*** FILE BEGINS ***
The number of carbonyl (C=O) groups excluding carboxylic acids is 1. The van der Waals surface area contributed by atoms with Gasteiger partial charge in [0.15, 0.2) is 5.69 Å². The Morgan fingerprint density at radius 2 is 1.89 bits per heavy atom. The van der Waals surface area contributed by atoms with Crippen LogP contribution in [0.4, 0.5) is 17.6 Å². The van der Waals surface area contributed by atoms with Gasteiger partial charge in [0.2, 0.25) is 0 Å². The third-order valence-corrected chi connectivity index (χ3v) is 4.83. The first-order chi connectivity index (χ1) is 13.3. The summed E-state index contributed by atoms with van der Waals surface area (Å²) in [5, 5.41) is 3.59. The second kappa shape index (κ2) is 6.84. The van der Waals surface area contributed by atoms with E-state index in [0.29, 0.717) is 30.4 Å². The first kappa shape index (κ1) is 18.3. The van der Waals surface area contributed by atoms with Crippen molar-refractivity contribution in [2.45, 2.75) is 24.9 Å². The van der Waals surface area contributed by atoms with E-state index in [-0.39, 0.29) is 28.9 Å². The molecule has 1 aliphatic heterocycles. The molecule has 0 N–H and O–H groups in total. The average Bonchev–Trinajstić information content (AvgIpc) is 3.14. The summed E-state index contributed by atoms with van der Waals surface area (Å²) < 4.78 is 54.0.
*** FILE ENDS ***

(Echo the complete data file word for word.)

The number of carbonyl (C=O) groups excluding carboxylic acids is 1. The van der Waals surface area contributed by atoms with Gasteiger partial charge in [0.15, 0.2) is 5.69 Å². The Morgan fingerprint density at radius 2 is 1.89 bits per heavy atom. The van der Waals surface area contributed by atoms with Crippen LogP contribution in [0.4, 0.5) is 17.6 Å². The van der Waals surface area contributed by atoms with Gasteiger partial charge in [0.2, 0.25) is 0 Å². The third-order valence-corrected chi connectivity index (χ3v) is 4.83. The first-order chi connectivity index (χ1) is 13.3. The summed E-state index contributed by atoms with van der Waals surface area (Å²) in [5, 5.41) is 3.59. The second kappa shape index (κ2) is 6.84. The van der Waals surface area contributed by atoms with E-state index in [0.29, 0.717) is 30.4 Å². The first kappa shape index (κ1) is 18.3. The van der Waals surface area contributed by atoms with Crippen molar-refractivity contribution in [2.45, 2.75) is 24.9 Å². The van der Waals surface area contributed by atoms with E-state index in [-0.39, 0.29) is 28.9 Å². The molecule has 1 aliphatic heterocycles. The molecule has 0 N–H and O–H groups in total. The average Bonchev–Trinajstić information content (AvgIpc) is 3.14. The summed E-state index contributed by atoms with van der Waals surface area (Å²) < 4.78 is 54.0.